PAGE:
An estimated 5.25 trillion tons of plastic is currently adrift in the ocean having extensive deleterious effects on wildlife (Erikson et al., 2014). Reduce, reuse, recycle has been the battle cry of environmentalists and ocean clean up organizations since the public first realized the severity of marine plastic pollution. For decades plastic producing companies have touted recycling as the solution to plastic pollution in the ocean while simultaneously shirking responsibility—claiming that recycling “is not economically viable”. Continuing to produce virgin plastic unfortunately remains cheaper than producing products from recycled materials even with technological developments.
As recently as September of this year, National Geographic reporter Laura Parker quoted the American Chemistry Council as stating that reducing virgin plastics is “highly counterproductive and impractical,” and was seconded by both ExxonMobil and Dow. Thus, private or government funded recycling plants are saddled with the costly process of sorting, washing, and repurposing plastic waste. None of this directly addresses the issue of plastic in the ocean or the waste washing on beaches worldwide.
4Ocean, an organization that hosts and funds beach and coastal water clean ups through community outreach, and the sale of 100% post-consumer recycled products most notably their bracelets. Founded in 2017 by two Floridian Surfers, who saw the extent to which plastic was affecting the beaches they surfed on, 4Ocean now operates in 4 countries (Bali, Haiti, Guatemala, and Florida in the United States).
What is surprising about 4Ocean is not how quickly the organization grew or how many countries it operates in, but the fact that 4Ocean is a privately held, for-profit company operating with the moral imperative and financial model of a nonprofit. 4Ocean accomplishes this by legally registering as a Public Benefit Corporation and obtain a B Corporation certification. To maintain the legal standing as both Benefit Corporation and certified B Corp, 4Ocean must “consider the impact of their decisions on their workers, customers, suppliers, community, and the environment” - B Corp. Additionally, 4Ocean uses a purpose driven business model. The sell of their recycled merchandise serves first and foremost to fund the requisition of vessels, sorting facilities, to the do the one thing many nonprofits struggle to do—pay people to clean up the ocean.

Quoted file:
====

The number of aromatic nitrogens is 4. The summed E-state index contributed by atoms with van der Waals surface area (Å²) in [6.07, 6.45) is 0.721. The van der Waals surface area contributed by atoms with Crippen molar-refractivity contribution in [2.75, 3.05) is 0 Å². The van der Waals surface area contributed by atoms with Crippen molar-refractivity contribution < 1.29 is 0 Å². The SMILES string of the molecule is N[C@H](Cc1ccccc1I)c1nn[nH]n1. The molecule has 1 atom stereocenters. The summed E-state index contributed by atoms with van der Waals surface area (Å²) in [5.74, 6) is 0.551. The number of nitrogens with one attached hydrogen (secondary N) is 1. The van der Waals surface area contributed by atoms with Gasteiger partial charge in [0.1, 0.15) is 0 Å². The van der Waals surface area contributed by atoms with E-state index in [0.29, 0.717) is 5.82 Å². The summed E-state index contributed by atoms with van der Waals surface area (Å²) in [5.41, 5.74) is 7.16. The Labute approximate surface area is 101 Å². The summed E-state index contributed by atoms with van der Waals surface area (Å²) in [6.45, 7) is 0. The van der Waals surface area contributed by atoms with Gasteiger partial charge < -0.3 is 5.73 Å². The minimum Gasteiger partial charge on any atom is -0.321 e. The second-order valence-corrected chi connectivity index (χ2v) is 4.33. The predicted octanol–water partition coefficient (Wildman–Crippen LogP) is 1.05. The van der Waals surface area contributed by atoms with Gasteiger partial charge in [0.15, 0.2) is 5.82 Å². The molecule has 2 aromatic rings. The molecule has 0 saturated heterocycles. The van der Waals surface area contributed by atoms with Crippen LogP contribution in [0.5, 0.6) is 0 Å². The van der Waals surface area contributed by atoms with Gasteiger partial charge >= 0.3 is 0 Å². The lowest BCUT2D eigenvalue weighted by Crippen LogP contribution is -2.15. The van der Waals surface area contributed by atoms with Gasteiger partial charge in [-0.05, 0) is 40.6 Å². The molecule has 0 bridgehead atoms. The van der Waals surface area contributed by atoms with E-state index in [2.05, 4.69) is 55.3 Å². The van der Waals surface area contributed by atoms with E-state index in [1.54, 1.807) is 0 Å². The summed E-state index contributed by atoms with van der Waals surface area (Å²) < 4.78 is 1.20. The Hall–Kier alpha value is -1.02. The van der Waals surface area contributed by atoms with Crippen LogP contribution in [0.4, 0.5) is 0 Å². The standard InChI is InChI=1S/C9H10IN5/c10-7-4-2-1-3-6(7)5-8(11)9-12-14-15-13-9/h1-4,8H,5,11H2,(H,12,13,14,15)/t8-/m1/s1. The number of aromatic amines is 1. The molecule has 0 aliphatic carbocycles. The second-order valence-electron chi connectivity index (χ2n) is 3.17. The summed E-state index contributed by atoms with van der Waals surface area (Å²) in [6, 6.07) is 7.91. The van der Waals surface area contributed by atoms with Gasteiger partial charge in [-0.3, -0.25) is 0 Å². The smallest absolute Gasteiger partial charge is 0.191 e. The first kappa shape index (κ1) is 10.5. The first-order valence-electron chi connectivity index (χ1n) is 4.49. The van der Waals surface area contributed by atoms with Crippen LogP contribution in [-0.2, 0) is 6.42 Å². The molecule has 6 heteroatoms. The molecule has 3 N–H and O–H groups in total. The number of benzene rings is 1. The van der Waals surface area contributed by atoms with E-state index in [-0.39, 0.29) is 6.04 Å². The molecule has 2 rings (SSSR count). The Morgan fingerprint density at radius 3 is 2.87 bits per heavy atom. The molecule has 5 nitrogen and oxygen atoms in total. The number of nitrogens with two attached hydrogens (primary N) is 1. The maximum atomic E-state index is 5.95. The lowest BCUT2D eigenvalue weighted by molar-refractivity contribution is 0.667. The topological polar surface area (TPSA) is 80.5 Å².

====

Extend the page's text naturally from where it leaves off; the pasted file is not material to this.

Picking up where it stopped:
Coming Full Circle
This business model could potentially be a promising solution to the issue of plastic in the ocean. Science Foundation through the University of Maryland’s National Socio-Environmental Synthesis Center (SESYNC) stated that 1 billion people would need to participate in ocean clean ups worldwide to begin to mitigate input of plastic pollution from land sources (Borrelle et al,. 2020). A network of competing coastal cleanup Benefit Corporations could go a long way to meeting that goal while also creating local jobs. An added benefit is that these corporation would create a market of environmentally friendly consumer products and take a lot of the guesswork out of ethical shopping.
Lastly 4Ocean tracks every piece of trash they collect creating an invaluable dataset on coastal plastic waste. If made publicly available, these data sets could help to inform scientists on what plastics are congregating in certain areas, why, and how best to address those findings.
Here at Moss Landing Marine Labs and across California, we participate in Coastal Cleanup Day, but as SESYNC reported, 1/8th of the population would still need to continuously participate in coastal cleanups just to catch up with plastic pollutions along the coast. 4Ocean could be an example for other start up businesses and Moss Landing Alumni to follow, and develop a network of similar organizations along the west coast and other coastal area worldwide. A new industry in coastal trash collections could be one part of the solution to preventing more plastic from entering the ocean, and provide jobs to people living in coastal areas.
Eriksen, M., Lebreton, L. C. M., Carson, H. S., Thiel, M., Moore, C. J., Borerro, J. C., … Reisser, J. (2014). Plastic pollution in the world's oceans: More than 5 trillion plastic pieces weighing over 250,000 tons afloat at sea. PLoS One, 9, e111913. https://doi.org/10.1371/journal.pone.0111913
Parker L. Plastic pollution is a huge problem-and it's not too late to fix it. National Geographic. 2020 Oct 6 [accessed 2020 Oct 25]. https://www.nationalgeographic.com/science/2020/10/plastic-pollution-huge-problem-not-too-late-to-fix-it/
The 4ocean Bracelet - Every purchase pulls a pound of plastic from our. 4ocean. [accessed 2020 Oct 27]. https://www.4ocean.com/
Borrelle SB, Ringma J, Law KL, Monnahan CC, Lebreton L, McGivern A, Murphy E, Jambeck J, Leonard GH, Hilleary MA, et al. 2020. Predicted growth in plastic waste exceeds efforts to mitigate plastic pollution. Science (80- ). 369(6510):1515 LP – 1518. doi:10.1126/science.aba3656. http://science.sciencemag.org/content/369/6510/1515.abstract.